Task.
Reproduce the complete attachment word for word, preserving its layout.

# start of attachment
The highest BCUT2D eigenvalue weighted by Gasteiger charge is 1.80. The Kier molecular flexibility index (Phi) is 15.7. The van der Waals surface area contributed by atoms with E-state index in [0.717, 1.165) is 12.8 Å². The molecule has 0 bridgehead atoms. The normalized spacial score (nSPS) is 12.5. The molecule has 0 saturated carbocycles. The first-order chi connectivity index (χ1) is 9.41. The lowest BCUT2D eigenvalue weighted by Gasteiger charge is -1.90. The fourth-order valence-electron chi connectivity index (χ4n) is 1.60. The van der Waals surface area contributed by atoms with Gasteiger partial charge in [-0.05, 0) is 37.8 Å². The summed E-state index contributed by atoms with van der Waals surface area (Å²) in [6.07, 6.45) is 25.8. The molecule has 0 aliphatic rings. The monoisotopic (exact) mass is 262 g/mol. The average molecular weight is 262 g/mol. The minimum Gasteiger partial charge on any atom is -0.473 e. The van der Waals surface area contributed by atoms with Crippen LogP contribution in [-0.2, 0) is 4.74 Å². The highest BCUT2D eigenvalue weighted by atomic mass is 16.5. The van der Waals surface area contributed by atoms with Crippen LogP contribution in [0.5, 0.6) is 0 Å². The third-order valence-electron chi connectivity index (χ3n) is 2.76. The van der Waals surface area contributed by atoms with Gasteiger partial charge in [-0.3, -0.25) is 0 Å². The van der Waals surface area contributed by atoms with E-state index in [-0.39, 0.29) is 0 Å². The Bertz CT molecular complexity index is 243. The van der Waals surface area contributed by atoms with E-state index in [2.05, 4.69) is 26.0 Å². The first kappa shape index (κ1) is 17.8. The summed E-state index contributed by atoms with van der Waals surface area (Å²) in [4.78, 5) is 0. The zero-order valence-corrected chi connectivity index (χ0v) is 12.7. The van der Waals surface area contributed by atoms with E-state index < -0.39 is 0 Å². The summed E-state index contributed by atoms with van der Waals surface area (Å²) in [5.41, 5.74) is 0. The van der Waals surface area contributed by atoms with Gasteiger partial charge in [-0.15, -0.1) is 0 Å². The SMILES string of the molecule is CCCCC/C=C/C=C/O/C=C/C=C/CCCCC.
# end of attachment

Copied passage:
The highest BCUT2D eigenvalue weighted by Gasteiger charge is 1.80. The Kier molecular flexibility index (Phi) is 15.7. The van der Waals surface area contributed by atoms with E-state index in [0.717, 1.165) is 12.8 Å². The molecule has 0 bridgehead atoms. The normalized spacial score (nSPS) is 12.5. The molecule has 0 saturated carbocycles. The first-order chi connectivity index (χ1) is 9.41. The lowest BCUT2D eigenvalue weighted by Gasteiger charge is -1.90. The fourth-order valence-electron chi connectivity index (χ4n) is 1.60. The van der Waals surface area contributed by atoms with Gasteiger partial charge in [-0.05, 0) is 37.8 Å². The summed E-state index contributed by atoms with van der Waals surface area (Å²) in [6.07, 6.45) is 25.8. The molecule has 0 aliphatic rings. The monoisotopic (exact) mass is 262 g/mol. The average molecular weight is 262 g/mol. The minimum Gasteiger partial charge on any atom is -0.473 e. The van der Waals surface area contributed by atoms with Crippen LogP contribution in [-0.2, 0) is 4.74 Å². The highest BCUT2D eigenvalue weighted by atomic mass is 16.5. The van der Waals surface area contributed by atoms with Crippen LogP contribution in [0.5, 0.6) is 0 Å². The third-order valence-electron chi connectivity index (χ3n) is 2.76. The van der Waals surface area contributed by atoms with Gasteiger partial charge in [-0.3, -0.25) is 0 Å². The van der Waals surface area contributed by atoms with E-state index in [-0.39, 0.29) is 0 Å². The Bertz CT molecular complexity index is 243. The van der Waals surface area contributed by atoms with E-state index in [2.05, 4.69) is 26.0 Å². The first kappa shape index (κ1) is 17.8. The summed E-state index contributed by atoms with van der Waals surface area (Å²) in [4.78, 5) is 0. The zero-order valence-corrected chi connectivity index (χ0v) is 12.7. The van der Waals surface area contributed by atoms with E-state index < -0.39 is 0 Å². The summed E-state index contributed by atoms with van der Waals surface area (Å²) in [5.41, 5.74) is 0. The van der Waals surface area contributed by atoms with Gasteiger partial charge in [-0.15, -0.1) is 0 Å². The SMILES string of the molecule is CCCCC/C=C/C=C/O/C=C/C=C/CCCCC.